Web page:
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The Collected Letters of Robert Southey Part 3

1077. Robert Southey to Nicholas Lightfoot, [June 1805] ⁠* 

Dear Lightfoot

Of all the persons with whom I have heretofore lived in habits of near intimacy; you are the only one whom I have not at some time or other met again, tho there is not one whom it would rejoice me more to meet. Two years ago I heard of you from Mr Rowe [1]  of Bristol, but just at that time when I should have written under the first impression I had the heavy affliction to lose my only child. It is now eleven years since we parted at Oxford: eleven since you & I who used to breakfast together every morning, & meet each other generally every evening, have seen each others face! – I have had my share during that time of good & of evil, & am full eleven years older in mind & in body – but in my conscience I do not think there lives a happier man this day upon God’s earth, nor one who has more reason to be so. My worldly wealth Heaven knows is little enough, but it is enough, for my habits are the most inexpensive possible, & literary employments have always been so habitual & so delightful to me, that I should continue them just as assiduously from choice were my fortunes affluent, as I now do from necessity. I have one little girl, now thirteen months old, a great favourite. My health which was such in 1800 as to drive me to Portugal, is so well established as to give me no cause for complaint. Of three brothers, all younger than myself, two are doing excellently well – the one in the navy, the other will graduate next summer at Edinburgh, where he has distinguished himself by his talents. the third does not promise well – but I have done my duty by him, & will not distress myself at what I cannot prevent.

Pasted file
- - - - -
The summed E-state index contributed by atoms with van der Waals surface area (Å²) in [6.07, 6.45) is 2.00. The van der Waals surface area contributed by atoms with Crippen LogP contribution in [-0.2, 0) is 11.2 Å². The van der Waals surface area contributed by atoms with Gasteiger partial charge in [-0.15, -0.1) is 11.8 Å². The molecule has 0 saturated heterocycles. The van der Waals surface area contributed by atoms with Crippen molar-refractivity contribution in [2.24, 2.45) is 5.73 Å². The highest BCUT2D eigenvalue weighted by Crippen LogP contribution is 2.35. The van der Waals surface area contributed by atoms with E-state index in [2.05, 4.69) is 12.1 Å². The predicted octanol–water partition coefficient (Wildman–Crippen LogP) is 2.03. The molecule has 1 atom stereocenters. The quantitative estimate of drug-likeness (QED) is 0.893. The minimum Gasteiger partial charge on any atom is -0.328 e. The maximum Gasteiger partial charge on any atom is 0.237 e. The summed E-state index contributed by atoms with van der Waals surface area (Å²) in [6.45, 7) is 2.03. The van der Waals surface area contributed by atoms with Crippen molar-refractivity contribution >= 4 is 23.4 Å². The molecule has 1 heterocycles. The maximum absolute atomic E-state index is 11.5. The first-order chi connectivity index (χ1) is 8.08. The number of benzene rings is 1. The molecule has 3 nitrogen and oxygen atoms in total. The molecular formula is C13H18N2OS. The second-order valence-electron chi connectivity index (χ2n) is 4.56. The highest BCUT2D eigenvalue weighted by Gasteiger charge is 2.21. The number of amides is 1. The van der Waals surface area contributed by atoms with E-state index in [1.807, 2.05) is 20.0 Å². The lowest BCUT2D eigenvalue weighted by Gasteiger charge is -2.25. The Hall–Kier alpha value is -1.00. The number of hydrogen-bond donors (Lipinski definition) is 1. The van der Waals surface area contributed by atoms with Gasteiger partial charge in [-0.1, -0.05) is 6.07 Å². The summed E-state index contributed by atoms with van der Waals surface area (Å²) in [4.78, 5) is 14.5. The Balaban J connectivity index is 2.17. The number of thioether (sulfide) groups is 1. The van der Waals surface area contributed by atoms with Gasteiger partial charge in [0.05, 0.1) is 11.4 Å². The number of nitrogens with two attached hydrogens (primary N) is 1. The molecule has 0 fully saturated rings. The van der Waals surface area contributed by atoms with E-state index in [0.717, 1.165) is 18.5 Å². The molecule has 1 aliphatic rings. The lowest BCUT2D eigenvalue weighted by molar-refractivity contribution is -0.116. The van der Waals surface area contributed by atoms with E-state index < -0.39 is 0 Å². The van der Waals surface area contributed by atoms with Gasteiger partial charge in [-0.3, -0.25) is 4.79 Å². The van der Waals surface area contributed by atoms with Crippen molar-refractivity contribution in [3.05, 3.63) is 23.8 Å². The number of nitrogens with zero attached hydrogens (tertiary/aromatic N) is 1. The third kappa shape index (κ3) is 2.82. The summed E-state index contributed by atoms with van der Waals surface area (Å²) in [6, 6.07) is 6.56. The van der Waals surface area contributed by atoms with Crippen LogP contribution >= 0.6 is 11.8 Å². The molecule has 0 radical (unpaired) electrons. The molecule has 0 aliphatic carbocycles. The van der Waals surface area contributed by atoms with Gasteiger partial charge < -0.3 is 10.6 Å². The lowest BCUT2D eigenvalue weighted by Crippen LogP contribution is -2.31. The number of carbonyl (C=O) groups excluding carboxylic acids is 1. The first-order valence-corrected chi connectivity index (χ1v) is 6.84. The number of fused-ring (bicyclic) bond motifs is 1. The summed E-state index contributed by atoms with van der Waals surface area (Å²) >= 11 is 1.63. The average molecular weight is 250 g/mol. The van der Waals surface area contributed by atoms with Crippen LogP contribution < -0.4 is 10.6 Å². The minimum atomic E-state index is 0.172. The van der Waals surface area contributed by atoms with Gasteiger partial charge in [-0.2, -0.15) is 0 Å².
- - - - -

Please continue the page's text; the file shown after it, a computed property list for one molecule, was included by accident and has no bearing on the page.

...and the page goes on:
The newspapers & reviews will have told you what I have from time to time been doing. I have as much reputation as my best friends could wish me, & enjoy as the best effects of such reputation the friendship of some of the ablest men of the age, & the acquaintance of almost every person who is considered, xxx is considered, or who considers himself, as among the number. For the last four years, my main employment has been the History of Portugal & its Conquests, [2]  a work for which I have some peculiar advantages, & which in all human probability will procure me much money, as with my moderate wishes I should desire to leave behind me.


Notes

* MS: Bodleian Library, MS Eng. Lett. d.113.
Unpublished.
Dating note: Unfinished and undated letter, which is presumed to have been written in June 1805 because it refers to Edith May Southey (born 30 April 1804) as ‘13 months old’. In Southey’s letter to Nicholas Lightfoot, 8 February 1806 (Letter 1153), he encloses this letter which he says was written ‘last June’. BACK

[1] Possibly the Unitarian John Rowe (1764–1832), one of the ministers of Lewin’s Mead Chapel, Bristol. BACK

[2] Though Southey’s ‘History of Portugal’ was never completed, many of the materials he gathered on ‘its Conquests’ were used in his published History of Brazil (1810–1819). BACK

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Published @ RC

August 2013